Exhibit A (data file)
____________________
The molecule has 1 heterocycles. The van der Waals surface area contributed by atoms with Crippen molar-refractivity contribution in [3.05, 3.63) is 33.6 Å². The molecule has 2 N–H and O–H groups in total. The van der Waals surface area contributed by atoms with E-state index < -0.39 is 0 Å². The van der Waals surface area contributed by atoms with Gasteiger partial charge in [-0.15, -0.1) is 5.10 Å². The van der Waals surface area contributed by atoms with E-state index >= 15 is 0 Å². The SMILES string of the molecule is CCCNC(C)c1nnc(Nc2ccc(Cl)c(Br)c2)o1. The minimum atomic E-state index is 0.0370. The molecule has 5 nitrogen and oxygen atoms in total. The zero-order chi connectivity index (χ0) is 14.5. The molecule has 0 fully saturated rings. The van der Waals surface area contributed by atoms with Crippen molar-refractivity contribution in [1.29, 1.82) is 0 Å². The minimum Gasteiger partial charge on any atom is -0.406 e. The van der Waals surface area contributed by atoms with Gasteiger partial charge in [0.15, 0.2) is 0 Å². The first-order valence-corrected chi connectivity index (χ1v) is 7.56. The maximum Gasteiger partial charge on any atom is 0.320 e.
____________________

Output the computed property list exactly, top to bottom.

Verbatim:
The molecule has 1 heterocycles. The van der Waals surface area contributed by atoms with Crippen molar-refractivity contribution in [3.05, 3.63) is 33.6 Å². The molecule has 2 N–H and O–H groups in total. The van der Waals surface area contributed by atoms with E-state index < -0.39 is 0 Å². The van der Waals surface area contributed by atoms with Gasteiger partial charge in [-0.15, -0.1) is 5.10 Å². The van der Waals surface area contributed by atoms with E-state index >= 15 is 0 Å². The SMILES string of the molecule is CCCNC(C)c1nnc(Nc2ccc(Cl)c(Br)c2)o1. The minimum atomic E-state index is 0.0370. The molecule has 5 nitrogen and oxygen atoms in total. The zero-order chi connectivity index (χ0) is 14.5. The molecule has 0 fully saturated rings. The van der Waals surface area contributed by atoms with Crippen molar-refractivity contribution in [1.29, 1.82) is 0 Å². The minimum Gasteiger partial charge on any atom is -0.406 e. The van der Waals surface area contributed by atoms with Gasteiger partial charge in [0.15, 0.2) is 0 Å². The first-order valence-corrected chi connectivity index (χ1v) is 7.56. The maximum Gasteiger partial charge on any atom is 0.320 e.